Simon Terry

Home » Future of Work » They don’t just get it

They don’t just get it

Experts in collaboration and productivity tools can be overly familiar with the tools and capabilities of the leading platforms. Working daily in the tools and listening to a continuous flow of updates we no longer see have the same view of these tools as an every day employee.  Employee won’t just get the value of new tools and features. We need to help employees make sense of the potential of new tools.  Their work is challenging enough. They don’t need to become experts in collaboration and productivity too. However, learning to create value together through new tools and practices is an important skill in the future digital economy.

I’ve worked in a wide range of organisations and teams. I am still consistently surprised what what features of collaboration and productivity tools are not obviously valuable to others. As I noted recently, the more you work the more you realise that diverse mindsets, company cultures and experiences mean that what is obvious to me is not obvious to others. While I might love the idea of creating a slide presentation with the active participation of a large community of change agents making comments and changing the document online, others prefer a process of deliberate iterations where they carefully control the developing product and who gets access. Experienced the person who sent an online link to a file downloads it and then emails it back to you with comments marked up in their own unique markup system rather than embedded markup features? When you meet the person who still doesn’t get the point, after a decade of modern cloud collaboration, you learn something about their style and approach to work.

These people are not being difficult and they are certainly not ignorant. They are using the tools as best suits their understanding and need for value.  Making sense of the value of the tools we use in work is one of the key skills of the digital workplace. We have now got to the point where the rate of creation of new tools, features and practice is high. In this environment central experts won’t always be well placed to assess the best course of action. The best assessments aren’t always expert. They are practical and founded on the learning of real experience.  We need every employee to participate in the process of assessing and fostering their individual and collective value.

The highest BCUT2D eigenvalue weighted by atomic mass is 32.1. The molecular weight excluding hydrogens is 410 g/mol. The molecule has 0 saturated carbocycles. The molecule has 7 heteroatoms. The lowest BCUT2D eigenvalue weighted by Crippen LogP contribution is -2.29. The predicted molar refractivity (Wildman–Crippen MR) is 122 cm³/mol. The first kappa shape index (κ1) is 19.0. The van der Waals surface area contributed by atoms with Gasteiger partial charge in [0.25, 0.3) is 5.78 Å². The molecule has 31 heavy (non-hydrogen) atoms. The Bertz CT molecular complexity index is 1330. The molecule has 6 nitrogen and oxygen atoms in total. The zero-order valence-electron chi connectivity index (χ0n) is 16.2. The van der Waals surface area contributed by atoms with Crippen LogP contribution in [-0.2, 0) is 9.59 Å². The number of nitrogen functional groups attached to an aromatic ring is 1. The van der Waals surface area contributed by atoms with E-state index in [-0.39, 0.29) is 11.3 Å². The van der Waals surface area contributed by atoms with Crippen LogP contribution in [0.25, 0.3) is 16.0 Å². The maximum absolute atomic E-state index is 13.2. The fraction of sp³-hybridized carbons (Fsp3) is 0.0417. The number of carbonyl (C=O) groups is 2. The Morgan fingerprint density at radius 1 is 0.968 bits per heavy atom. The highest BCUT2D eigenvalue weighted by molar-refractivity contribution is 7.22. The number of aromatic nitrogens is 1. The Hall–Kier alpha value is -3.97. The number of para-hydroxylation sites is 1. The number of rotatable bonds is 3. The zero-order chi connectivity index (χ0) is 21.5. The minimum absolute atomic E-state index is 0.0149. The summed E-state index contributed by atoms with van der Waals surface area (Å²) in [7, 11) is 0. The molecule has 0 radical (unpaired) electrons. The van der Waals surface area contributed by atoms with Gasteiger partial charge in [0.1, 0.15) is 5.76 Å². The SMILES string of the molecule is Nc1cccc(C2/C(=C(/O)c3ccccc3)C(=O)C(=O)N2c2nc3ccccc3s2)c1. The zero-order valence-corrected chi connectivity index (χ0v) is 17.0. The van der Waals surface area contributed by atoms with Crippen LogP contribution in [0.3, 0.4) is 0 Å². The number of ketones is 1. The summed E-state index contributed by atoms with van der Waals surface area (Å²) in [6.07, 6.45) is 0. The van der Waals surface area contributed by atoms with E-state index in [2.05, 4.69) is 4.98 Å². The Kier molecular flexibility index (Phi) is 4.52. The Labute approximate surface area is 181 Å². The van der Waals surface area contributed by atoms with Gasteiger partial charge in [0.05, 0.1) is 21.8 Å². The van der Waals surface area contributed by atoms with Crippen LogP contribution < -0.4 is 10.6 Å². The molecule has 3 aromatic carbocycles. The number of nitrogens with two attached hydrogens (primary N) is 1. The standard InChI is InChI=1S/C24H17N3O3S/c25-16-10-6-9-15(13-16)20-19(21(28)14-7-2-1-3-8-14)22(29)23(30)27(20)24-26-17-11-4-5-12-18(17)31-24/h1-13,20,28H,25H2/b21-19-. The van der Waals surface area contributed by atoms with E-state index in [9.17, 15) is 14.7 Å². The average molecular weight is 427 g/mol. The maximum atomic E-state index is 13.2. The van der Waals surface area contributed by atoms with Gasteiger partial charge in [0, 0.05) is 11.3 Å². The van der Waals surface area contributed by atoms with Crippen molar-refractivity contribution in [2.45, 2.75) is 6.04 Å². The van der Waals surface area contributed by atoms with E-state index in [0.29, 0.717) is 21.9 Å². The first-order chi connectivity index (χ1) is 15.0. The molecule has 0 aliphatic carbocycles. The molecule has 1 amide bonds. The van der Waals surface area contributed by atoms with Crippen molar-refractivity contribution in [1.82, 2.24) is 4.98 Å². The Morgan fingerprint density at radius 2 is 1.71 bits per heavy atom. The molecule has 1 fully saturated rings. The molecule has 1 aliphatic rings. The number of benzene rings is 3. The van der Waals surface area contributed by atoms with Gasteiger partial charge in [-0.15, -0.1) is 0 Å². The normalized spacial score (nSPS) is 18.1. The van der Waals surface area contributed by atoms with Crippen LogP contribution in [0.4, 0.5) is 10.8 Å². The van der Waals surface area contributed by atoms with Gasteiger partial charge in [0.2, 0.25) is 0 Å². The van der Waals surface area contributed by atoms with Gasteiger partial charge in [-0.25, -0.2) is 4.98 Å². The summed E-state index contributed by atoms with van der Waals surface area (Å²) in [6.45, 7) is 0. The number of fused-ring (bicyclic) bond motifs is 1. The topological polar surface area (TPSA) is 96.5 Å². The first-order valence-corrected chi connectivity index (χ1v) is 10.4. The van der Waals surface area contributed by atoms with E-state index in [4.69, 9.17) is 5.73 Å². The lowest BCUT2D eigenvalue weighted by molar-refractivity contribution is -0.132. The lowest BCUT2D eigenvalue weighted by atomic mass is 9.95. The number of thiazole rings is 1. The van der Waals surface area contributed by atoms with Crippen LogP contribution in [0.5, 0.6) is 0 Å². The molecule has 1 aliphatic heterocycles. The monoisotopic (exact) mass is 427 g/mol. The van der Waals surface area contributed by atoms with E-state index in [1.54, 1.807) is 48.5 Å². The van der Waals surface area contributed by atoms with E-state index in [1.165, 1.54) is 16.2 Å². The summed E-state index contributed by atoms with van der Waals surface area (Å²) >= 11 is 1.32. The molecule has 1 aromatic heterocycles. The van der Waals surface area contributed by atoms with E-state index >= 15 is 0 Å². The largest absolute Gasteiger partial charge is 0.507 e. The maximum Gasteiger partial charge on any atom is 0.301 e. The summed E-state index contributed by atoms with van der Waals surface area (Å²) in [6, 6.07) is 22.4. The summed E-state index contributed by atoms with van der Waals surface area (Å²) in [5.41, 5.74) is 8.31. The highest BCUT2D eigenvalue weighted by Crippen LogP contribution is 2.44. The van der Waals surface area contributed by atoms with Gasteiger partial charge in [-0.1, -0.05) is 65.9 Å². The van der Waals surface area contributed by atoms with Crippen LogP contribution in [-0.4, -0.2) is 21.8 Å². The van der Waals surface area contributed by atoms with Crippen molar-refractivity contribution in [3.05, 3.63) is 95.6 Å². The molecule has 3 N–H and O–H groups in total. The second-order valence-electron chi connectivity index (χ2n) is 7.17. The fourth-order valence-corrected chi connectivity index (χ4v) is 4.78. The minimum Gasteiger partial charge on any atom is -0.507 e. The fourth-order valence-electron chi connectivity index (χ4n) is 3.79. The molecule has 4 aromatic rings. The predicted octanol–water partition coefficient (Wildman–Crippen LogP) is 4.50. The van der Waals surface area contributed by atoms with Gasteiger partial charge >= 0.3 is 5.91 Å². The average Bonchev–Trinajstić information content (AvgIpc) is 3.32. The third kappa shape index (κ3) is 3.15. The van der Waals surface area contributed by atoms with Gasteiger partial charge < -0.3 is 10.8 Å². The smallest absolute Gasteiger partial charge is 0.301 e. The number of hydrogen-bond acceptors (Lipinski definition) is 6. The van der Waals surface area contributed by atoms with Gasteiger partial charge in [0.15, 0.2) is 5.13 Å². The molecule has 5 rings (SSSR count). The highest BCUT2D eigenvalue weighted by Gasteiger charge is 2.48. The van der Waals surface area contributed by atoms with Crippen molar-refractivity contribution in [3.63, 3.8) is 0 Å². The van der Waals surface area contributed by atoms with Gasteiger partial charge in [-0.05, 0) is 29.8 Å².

We need to help employees to understand the value of new tools, new practices and new features. They are rightly busy on important work and expect support with adoption of new tools. We need to skill employees in new considerations in their work like the value for others of the tools and practices chosen, the value of iteration and the power of engagement. We have to help employees to develop curiosity, collaboration and experimentation. We can enable every employee to contribute directly to the value creation through their work and that of their peers. These capabilities are not just the skills required to adopt new digital work tools. These are the capabilities that will enable organisations to adjust to a new digital competitive environment and the expectations of consumers.  The key change in any digital transformation is not the tools and the practices used. They key change is the employee capabilities, mindsets and focus on learning new paths to value.

Simon Terry helps organisations develop the capabilities of teams and individuals to enable more effective work and digital transformation.

 


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